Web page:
Ammonia is an essential intermediate of a number of metabolic pathways in the body, from the maintenance of normal brain function, efficient immune response, to the production of energy within muscle cells to maintain contraction during exercise. However, ammonia levels must be carefully maintained within a low concentration range (no greater than 50-100μmol/L), or toxicity may develop. Excess ammonia, also known as hyperammonaemia, has been linked to the development of neurological dysfunction in liver disease states and certain in-born genetic metabolic defects (e.g. urea cycle enzyme deficiencies), whilst it is also believed to impair the regulation of protein metabolism in a number of tissues.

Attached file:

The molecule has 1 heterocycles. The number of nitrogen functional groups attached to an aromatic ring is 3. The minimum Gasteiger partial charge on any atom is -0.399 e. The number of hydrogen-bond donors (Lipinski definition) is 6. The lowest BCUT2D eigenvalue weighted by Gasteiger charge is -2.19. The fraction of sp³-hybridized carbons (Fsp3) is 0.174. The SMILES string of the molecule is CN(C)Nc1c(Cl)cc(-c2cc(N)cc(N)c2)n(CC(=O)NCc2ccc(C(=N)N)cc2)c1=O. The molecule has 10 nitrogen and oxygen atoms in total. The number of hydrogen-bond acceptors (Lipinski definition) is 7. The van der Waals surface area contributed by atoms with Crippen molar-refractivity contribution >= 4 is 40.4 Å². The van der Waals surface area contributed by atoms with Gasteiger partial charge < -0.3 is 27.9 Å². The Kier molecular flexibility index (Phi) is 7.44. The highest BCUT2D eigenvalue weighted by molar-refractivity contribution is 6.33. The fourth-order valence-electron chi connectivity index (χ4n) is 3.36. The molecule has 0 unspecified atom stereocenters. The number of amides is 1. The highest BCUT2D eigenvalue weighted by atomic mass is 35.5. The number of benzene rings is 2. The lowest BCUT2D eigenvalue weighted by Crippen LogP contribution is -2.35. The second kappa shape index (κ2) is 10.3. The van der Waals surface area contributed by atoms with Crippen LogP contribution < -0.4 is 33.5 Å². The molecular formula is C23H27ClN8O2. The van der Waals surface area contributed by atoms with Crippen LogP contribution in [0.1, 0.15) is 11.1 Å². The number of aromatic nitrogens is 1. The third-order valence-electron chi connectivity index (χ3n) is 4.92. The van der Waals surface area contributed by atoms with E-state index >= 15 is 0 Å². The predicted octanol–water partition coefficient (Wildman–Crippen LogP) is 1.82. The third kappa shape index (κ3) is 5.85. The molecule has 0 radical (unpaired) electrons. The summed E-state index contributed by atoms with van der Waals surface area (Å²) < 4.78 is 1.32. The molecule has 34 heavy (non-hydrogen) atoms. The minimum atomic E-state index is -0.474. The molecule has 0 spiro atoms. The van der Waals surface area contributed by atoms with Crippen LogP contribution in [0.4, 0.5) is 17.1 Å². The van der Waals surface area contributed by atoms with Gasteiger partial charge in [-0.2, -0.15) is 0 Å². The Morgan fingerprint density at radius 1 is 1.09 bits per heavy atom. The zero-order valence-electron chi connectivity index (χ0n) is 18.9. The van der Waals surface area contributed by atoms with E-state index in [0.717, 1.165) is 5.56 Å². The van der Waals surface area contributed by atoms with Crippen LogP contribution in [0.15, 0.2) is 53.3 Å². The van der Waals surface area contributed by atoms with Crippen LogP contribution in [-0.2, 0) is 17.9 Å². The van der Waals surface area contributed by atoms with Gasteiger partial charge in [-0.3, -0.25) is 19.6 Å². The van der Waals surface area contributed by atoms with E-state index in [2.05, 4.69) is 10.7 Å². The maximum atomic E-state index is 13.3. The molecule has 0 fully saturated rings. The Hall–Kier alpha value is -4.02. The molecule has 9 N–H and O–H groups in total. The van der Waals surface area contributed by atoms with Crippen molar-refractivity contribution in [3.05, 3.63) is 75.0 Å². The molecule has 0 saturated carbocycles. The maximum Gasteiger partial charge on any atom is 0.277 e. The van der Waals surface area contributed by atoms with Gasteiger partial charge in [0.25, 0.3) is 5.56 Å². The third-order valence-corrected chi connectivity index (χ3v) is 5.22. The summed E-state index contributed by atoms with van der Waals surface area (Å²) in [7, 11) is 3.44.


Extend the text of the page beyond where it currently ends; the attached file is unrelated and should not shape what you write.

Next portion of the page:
|Date of Award||Jun 2012|
The metabolic and functional consequences of hyperammonaemia
Wilkinson, D. J. (Author). Jun 2012
Student thesis: Doctoral Thesis